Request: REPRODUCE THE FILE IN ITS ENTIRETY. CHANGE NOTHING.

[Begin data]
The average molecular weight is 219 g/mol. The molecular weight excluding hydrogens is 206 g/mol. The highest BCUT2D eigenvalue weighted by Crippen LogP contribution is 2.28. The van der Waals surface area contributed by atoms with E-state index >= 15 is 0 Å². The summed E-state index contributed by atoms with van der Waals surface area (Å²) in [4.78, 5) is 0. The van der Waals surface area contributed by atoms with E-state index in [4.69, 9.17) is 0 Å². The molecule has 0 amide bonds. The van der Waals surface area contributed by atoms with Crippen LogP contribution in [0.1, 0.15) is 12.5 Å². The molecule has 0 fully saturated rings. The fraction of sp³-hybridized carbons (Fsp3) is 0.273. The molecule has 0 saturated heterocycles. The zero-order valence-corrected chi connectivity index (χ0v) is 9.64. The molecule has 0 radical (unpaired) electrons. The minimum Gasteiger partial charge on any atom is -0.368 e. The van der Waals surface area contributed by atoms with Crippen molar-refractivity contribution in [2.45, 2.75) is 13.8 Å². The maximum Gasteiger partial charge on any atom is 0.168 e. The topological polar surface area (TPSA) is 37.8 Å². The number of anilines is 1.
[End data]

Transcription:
The average molecular weight is 219 g/mol. The molecular weight excluding hydrogens is 206 g/mol. The highest BCUT2D eigenvalue weighted by Crippen LogP contribution is 2.28. The van der Waals surface area contributed by atoms with E-state index >= 15 is 0 Å². The summed E-state index contributed by atoms with van der Waals surface area (Å²) in [4.78, 5) is 0. The van der Waals surface area contributed by atoms with E-state index in [4.69, 9.17) is 0 Å². The molecule has 0 amide bonds. The van der Waals surface area contributed by atoms with Crippen LogP contribution in [0.1, 0.15) is 12.5 Å². The molecule has 0 fully saturated rings. The fraction of sp³-hybridized carbons (Fsp3) is 0.273. The molecule has 0 saturated heterocycles. The zero-order valence-corrected chi connectivity index (χ0v) is 9.64. The molecule has 0 radical (unpaired) electrons. The minimum Gasteiger partial charge on any atom is -0.368 e. The van der Waals surface area contributed by atoms with Crippen molar-refractivity contribution in [2.45, 2.75) is 13.8 Å². The maximum Gasteiger partial charge on any atom is 0.168 e. The topological polar surface area (TPSA) is 37.8 Å². The number of anilines is 1.